Angular is a TypeScript-based, front-end web development framework. By eliminating unnecessary code, Angular ensures lighter and faster apps. Miško Hevery, a Google employee, developed AngularJS as a side project, which was eventually released as an open source project in 2010. (AngularJS refers to the 1.x versions of the Angular framework.) Since its debut, Angular has gained great traction, and today, Angular is used by over 44.3% of software engineers globally.
Birth of Angular
Four years after the release of AngularJS, the landscape of web app development started to change. AngularJS started to hit a wall. But, the core team pushed it to new frontiers and modified the framework to meet growing demands. The new version was called Angular 2.0 /“Angular” (all the versions above 2.0 are referred to as Angular). But Angular 2.0 was a complete rewrite of AngularJS. This freaked out developers who were running AngularJS projects in production because there wasn’t a clear migration strategy. This is why some developers turned their back on AngularJS for libraries like Vue and React.
Gaining the lost momentum
The persistent Angular team rolled out several major releases with stable APIs, better build sizes, and better performance to stabilize their framework. Some of the notorious releases include the following:
- Angular 4.3 came packed with new features, including the HttpClient (a more powerful library for making HTTP requests), four new router life cycle events, and an option to conditionally disable animations.
- Angular 5 was rolled out with key improvements, including a build optimizer, support for progressive web apps, and improvement related to material design.
- Highlights of the Angular 6 release include ng update, Angular Elements, CLI workspaces, Angular Material Starter Components, Tree Shakable providers, and RxJS v6. Angular 6 even addressed the future of enterprise applications.
- Angular 7 was released with updates regarding Angular Material and CDK, application performance, virtual scrolling, and accessibility of selects.
Gradually, Angular has regained the momentum it lost in the interim.
Why do developers love Angular?
Angular has demonstrated healthy growth over the past few versions compared to the initial AngularJS. There was even a celebration in 2018 for the Angular community, hitting one million developers. Here is a list of reasons why developers love Angular:
1. Declarative UI
The Angular framework uses HTML to define the user interface of an application. This means you don’t have to spend time deciding what loads first. You can just define your requirements and let Angular take care of the rest.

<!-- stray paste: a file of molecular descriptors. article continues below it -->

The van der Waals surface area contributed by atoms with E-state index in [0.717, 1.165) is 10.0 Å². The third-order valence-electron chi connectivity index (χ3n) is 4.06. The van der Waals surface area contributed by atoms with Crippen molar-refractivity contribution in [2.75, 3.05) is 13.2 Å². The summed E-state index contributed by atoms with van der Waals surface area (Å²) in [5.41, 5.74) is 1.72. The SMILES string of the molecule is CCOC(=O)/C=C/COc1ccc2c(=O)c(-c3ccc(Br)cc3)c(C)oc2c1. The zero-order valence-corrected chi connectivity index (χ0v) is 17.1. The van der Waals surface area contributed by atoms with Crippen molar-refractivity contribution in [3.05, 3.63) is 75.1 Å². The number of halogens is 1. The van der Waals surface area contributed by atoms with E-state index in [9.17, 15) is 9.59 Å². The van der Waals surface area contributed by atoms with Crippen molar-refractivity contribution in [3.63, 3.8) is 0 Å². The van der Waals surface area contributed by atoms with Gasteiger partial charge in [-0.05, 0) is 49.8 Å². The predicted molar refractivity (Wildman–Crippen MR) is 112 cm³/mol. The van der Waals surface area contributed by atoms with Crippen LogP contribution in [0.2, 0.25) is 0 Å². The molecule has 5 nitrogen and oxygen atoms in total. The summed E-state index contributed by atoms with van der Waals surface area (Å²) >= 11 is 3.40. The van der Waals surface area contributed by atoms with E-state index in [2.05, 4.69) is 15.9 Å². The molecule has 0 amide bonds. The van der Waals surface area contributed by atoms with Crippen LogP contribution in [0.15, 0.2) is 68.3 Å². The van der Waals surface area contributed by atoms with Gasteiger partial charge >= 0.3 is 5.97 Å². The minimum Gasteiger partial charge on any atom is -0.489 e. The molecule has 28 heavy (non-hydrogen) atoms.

Angular applications are built using TypeScript. TypeScript ensures security, helps eliminate errors at the early stage, and enables you to quickly debug the code in the browser. It also comes with refactoring, improved navigation, and auto-completion services.
4. Simplified MVC (Model-View-Controller)
With Angular, developers don’t have to split an application into several MVC components and write separate code to unite them. The framework already comes embedded with an original MVC set up.
5. Modular structure
The Angular framework organizes code into buckets (a.k.a. modules). Modules help in segregating the application’s functionality into features and reusable chunks. The organized code also enables the labor to be divided across different team members.
6. Consistent coding
Consistent coding makes sites easier to use, enables template usage, and decreases the chance of delayed launches. Consistency also improves readability and makes maintenance a breeze.
Eighty-six percent of the 10,000 developers who participated in the 2018 Ionic Developer Survey have used Angular more than any of its rivals. Angular stood first among Forbes’s list of the top four courses that people wanted to learn in 2018. 2018 was a great year for Angular, but 2019 is going to be much better.
One of the major highlights of future releases is Ivy. Ivy is a completely new backward-compatible render engine based on incremental DOM architecture. Ivy is designed with tree-shaking in mind. This means the application bundles will include only the part of the code that is actually used by the application. (After all, Angular always focuses on making applications simpler and smaller.)
Future of enterprise applications — React vs. Angular
React is very mobile and can work well on almost any device. React outshines Angular with its cross-platform portability via React Native. However, scalability is a challenge with React. React might be the best fit for small applications, but Angular is the only solution that can accommodate the rapid growth of large enterprise applications. For this reason, large organizations might move away from React (like AirBnB). Angular’s built-in data streaming, modular CLI, type safety, and the ease of upgrade (unlike the painful upgrade of React dependencies) make the future of enterprise applications look like a good place for Angular.
Vue’s simplicity vs. Angular’s high functionality — Who’s winning in 2019?
Wrapping it up
Though Angular dominates React and Vue in certain ways, it still lacks simplicity and mobility. But since its debut, Angular has been rolling out a new update at least once every six months with a major release. Angular 8 is expected to be released in March/April 2019. Much hasn’t been revealed about the updates that V8 would bring, but if Angular is to pull away from React and Vue, v8 will need to deliver in terms of simplicity and mobility.